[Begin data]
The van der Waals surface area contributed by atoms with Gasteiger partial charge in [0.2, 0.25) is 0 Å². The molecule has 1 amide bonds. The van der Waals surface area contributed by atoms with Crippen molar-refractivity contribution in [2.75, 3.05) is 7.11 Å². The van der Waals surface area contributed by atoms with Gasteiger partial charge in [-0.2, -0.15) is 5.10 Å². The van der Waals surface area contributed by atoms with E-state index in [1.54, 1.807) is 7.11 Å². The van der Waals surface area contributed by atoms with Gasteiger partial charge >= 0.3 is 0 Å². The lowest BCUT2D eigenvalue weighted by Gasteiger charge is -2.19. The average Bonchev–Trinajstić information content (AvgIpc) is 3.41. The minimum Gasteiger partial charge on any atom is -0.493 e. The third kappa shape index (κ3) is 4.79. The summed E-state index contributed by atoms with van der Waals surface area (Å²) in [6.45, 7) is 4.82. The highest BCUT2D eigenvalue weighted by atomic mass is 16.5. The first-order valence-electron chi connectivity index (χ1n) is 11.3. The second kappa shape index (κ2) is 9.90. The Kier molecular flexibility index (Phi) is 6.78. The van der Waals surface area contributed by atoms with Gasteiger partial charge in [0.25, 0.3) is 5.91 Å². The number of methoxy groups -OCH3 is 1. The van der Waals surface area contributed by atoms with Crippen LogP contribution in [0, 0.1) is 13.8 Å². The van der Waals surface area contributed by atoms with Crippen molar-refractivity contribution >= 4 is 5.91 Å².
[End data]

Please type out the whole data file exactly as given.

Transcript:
The van der Waals surface area contributed by atoms with Gasteiger partial charge in [0.2, 0.25) is 0 Å². The molecule has 1 amide bonds. The van der Waals surface area contributed by atoms with Crippen molar-refractivity contribution in [2.75, 3.05) is 7.11 Å². The van der Waals surface area contributed by atoms with Gasteiger partial charge in [-0.2, -0.15) is 5.10 Å². The van der Waals surface area contributed by atoms with E-state index in [1.54, 1.807) is 7.11 Å². The van der Waals surface area contributed by atoms with Gasteiger partial charge >= 0.3 is 0 Å². The lowest BCUT2D eigenvalue weighted by Gasteiger charge is -2.19. The average Bonchev–Trinajstić information content (AvgIpc) is 3.41. The minimum Gasteiger partial charge on any atom is -0.493 e. The third kappa shape index (κ3) is 4.79. The summed E-state index contributed by atoms with van der Waals surface area (Å²) in [6.45, 7) is 4.82. The highest BCUT2D eigenvalue weighted by atomic mass is 16.5. The first-order valence-electron chi connectivity index (χ1n) is 11.3. The second kappa shape index (κ2) is 9.90. The Kier molecular flexibility index (Phi) is 6.78. The van der Waals surface area contributed by atoms with Gasteiger partial charge in [0.25, 0.3) is 5.91 Å². The number of methoxy groups -OCH3 is 1. The van der Waals surface area contributed by atoms with Crippen LogP contribution in [0, 0.1) is 13.8 Å². The van der Waals surface area contributed by atoms with Crippen molar-refractivity contribution >= 4 is 5.91 Å².